Last week we discussed the topic of loneliness, specifically related to the grief many are feeling right now due to isolation and social distancing. I proposed in my blog the possibility that what we are feeling is not necessarily loneliness, but instead longingness. This was my attempt at expanding our use of language to fully describe or encompass the complexity of feelings people are having right now. In times such as this, we often hear the word “unprecedented,” meaning, this has never happened before. In unprecedented times, we create new words, new wisdom, and new forms of coping. Unprecedented times are incredibly painful, but they come with an abundance of growth and creativity as well.

With that said, I want to take a minute however to circle back to the word loneliness, and to fully affirm this feeling as real and valid. Maybe what you are not feeling right now is not best described as longingness, what if it is loneliness? Loneliness can be accompanied with a feeling of abandonment or rejection. As social creatures, rejection or abandonment is a terribly distressing feeling; it eats at the core of our identity. Layered on top of loneliness is the feeling of anger, fear, and sadness as well. In grief, when we have experienced a loss, especially in death, it is very real and valid to feel anger in your situation. Sometimes you may feel that you have been abandoned, especially when your plans with your loved one and your envisioned future has changed.

I want to offer in this reflection a reminder that if someone’s description of your feelings in grief are not congruent with how you feel about them, that does not mean your feelings are wrong. It is okay to reject that description, to push against it, and to name how you are feelings with existing words, or new language or metaphors you create. Understanding grief is something we are all working on together, and we have to help one another along in doing so. Understanding grief is not a time to reduce or summarize, it cannot be wrapped up in a neat package. It is truly at time to add, to expand, and to layer on as many words or feelings language as we can, in knowing we cannot possibly fully understand the mystery of death and loss.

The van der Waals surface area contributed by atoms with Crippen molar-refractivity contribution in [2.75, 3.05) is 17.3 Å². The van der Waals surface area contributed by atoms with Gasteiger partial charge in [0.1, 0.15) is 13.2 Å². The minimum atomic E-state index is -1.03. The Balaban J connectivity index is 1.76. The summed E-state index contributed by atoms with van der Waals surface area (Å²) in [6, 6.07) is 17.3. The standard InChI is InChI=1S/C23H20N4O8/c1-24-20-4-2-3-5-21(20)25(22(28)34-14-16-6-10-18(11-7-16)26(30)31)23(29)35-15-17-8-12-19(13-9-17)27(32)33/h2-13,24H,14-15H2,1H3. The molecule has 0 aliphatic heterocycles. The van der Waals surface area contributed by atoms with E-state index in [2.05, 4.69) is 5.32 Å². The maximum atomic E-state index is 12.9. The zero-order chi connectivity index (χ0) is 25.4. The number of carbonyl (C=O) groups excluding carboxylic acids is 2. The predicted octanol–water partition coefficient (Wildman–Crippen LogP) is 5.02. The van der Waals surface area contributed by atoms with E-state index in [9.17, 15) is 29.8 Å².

So, as you reflect on the layers of your emotions, try not to reduce. Try to name, acknowledge, and expand. In reducing, you only limit yourself. In expanding you have the hope of growth and change. Are you feeling loneliness or longingness in your grief? Are you experiencing both? Maybe neither of these words mean anything to you. If so, what words would you use to describe the feeling of loss in death, or in the isolation of a pandemic? Share your comments here.

Tomorrow we will do an activity together which will require us to name our feelings. If you are joining the group call, please bring with you at least two uninflated balloons, or something like them. Get creative if you do not have balloons. The goal is to have something which is difficult to juggle. In the very least, bring two blank sheets of paper and a pencil with you and we can try to simulate this activity together over the zoom call.

Join me for our Touchpoint group on Tuesday at 2 PM. It generally lasts about one and a half hours.

Click the link below for more information on how to join us, everyone is welcome, no registration required. If you would like to schedule one-on-one support with me via Zoom, please email me at

Take care,

Abby Embry

Chaplaincy Director



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